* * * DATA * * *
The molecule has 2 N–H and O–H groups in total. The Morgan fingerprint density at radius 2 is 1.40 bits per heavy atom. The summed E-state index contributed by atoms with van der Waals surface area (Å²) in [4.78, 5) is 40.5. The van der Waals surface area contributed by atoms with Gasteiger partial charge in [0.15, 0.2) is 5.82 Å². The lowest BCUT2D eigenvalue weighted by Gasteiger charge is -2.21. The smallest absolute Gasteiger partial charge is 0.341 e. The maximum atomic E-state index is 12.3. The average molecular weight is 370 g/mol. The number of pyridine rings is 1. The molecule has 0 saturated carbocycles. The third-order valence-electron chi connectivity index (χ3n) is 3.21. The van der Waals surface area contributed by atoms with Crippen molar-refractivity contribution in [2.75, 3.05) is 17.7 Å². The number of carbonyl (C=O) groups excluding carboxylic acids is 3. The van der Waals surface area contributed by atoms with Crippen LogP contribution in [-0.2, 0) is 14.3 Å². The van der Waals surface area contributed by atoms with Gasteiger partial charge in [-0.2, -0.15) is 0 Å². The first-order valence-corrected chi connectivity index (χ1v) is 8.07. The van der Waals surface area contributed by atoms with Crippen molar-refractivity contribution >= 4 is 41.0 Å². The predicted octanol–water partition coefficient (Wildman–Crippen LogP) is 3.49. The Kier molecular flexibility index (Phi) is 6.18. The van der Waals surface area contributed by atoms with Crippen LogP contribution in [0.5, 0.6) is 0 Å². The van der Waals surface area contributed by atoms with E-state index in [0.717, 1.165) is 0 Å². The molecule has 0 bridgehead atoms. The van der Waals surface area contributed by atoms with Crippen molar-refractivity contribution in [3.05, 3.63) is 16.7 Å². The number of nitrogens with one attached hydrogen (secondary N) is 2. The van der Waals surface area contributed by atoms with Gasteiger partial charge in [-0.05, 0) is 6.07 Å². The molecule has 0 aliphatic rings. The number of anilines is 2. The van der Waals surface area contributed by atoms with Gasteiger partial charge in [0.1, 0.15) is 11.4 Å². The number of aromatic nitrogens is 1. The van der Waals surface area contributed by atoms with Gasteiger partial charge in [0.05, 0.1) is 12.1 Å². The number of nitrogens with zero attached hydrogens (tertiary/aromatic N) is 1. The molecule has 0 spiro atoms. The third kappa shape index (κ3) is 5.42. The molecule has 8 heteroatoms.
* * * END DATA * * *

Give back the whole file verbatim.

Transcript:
The molecule has 2 N–H and O–H groups in total. The Morgan fingerprint density at radius 2 is 1.40 bits per heavy atom. The summed E-state index contributed by atoms with van der Waals surface area (Å²) in [4.78, 5) is 40.5. The van der Waals surface area contributed by atoms with Gasteiger partial charge in [0.15, 0.2) is 5.82 Å². The lowest BCUT2D eigenvalue weighted by Gasteiger charge is -2.21. The smallest absolute Gasteiger partial charge is 0.341 e. The maximum atomic E-state index is 12.3. The average molecular weight is 370 g/mol. The number of pyridine rings is 1. The molecule has 0 saturated carbocycles. The third-order valence-electron chi connectivity index (χ3n) is 3.21. The van der Waals surface area contributed by atoms with Crippen molar-refractivity contribution in [2.75, 3.05) is 17.7 Å². The number of carbonyl (C=O) groups excluding carboxylic acids is 3. The van der Waals surface area contributed by atoms with Crippen LogP contribution in [-0.2, 0) is 14.3 Å². The van der Waals surface area contributed by atoms with Gasteiger partial charge in [-0.2, -0.15) is 0 Å². The first-order valence-corrected chi connectivity index (χ1v) is 8.07. The van der Waals surface area contributed by atoms with Crippen molar-refractivity contribution >= 4 is 41.0 Å². The predicted octanol–water partition coefficient (Wildman–Crippen LogP) is 3.49. The Kier molecular flexibility index (Phi) is 6.18. The van der Waals surface area contributed by atoms with Crippen LogP contribution in [0.5, 0.6) is 0 Å². The van der Waals surface area contributed by atoms with E-state index in [0.717, 1.165) is 0 Å². The molecule has 0 bridgehead atoms. The van der Waals surface area contributed by atoms with Crippen molar-refractivity contribution in [3.05, 3.63) is 16.7 Å². The number of nitrogens with one attached hydrogen (secondary N) is 2. The van der Waals surface area contributed by atoms with Gasteiger partial charge in [-0.05, 0) is 6.07 Å². The molecule has 0 aliphatic rings. The number of anilines is 2. The van der Waals surface area contributed by atoms with Gasteiger partial charge in [0.1, 0.15) is 11.4 Å². The number of aromatic nitrogens is 1. The van der Waals surface area contributed by atoms with Gasteiger partial charge in [0.05, 0.1) is 12.1 Å². The number of nitrogens with zero attached hydrogens (tertiary/aromatic N) is 1. The molecule has 0 spiro atoms. The third kappa shape index (κ3) is 5.42. The molecule has 8 heteroatoms.